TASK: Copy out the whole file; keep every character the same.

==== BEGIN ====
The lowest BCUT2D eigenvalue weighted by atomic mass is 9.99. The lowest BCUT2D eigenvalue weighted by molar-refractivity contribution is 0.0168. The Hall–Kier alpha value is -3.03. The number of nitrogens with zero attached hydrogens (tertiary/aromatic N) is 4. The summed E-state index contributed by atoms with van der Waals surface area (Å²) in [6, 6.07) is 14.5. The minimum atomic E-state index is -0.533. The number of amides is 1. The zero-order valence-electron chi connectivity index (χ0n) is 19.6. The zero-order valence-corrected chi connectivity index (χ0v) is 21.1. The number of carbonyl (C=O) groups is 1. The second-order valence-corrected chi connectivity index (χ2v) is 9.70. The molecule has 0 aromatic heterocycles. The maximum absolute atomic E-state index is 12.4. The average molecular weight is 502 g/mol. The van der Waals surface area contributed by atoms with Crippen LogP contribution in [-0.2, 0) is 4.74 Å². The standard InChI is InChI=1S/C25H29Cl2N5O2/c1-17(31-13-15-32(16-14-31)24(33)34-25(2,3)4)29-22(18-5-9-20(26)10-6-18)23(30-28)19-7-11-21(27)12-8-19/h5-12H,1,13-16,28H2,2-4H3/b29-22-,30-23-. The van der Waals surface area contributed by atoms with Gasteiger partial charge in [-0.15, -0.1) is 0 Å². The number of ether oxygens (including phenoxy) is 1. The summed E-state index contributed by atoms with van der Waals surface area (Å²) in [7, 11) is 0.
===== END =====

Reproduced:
The lowest BCUT2D eigenvalue weighted by atomic mass is 9.99. The lowest BCUT2D eigenvalue weighted by molar-refractivity contribution is 0.0168. The Hall–Kier alpha value is -3.03. The number of nitrogens with zero attached hydrogens (tertiary/aromatic N) is 4. The summed E-state index contributed by atoms with van der Waals surface area (Å²) in [6, 6.07) is 14.5. The minimum atomic E-state index is -0.533. The number of amides is 1. The zero-order valence-electron chi connectivity index (χ0n) is 19.6. The zero-order valence-corrected chi connectivity index (χ0v) is 21.1. The number of carbonyl (C=O) groups is 1. The second-order valence-corrected chi connectivity index (χ2v) is 9.70. The molecule has 0 aromatic heterocycles. The maximum absolute atomic E-state index is 12.4. The average molecular weight is 502 g/mol. The van der Waals surface area contributed by atoms with Crippen LogP contribution in [-0.2, 0) is 4.74 Å². The standard InChI is InChI=1S/C25H29Cl2N5O2/c1-17(31-13-15-32(16-14-31)24(33)34-25(2,3)4)29-22(18-5-9-20(26)10-6-18)23(30-28)19-7-11-21(27)12-8-19/h5-12H,1,13-16,28H2,2-4H3/b29-22-,30-23-. The van der Waals surface area contributed by atoms with Gasteiger partial charge in [-0.15, -0.1) is 0 Å². The number of ether oxygens (including phenoxy) is 1. The summed E-state index contributed by atoms with van der Waals surface area (Å²) in [7, 11) is 0.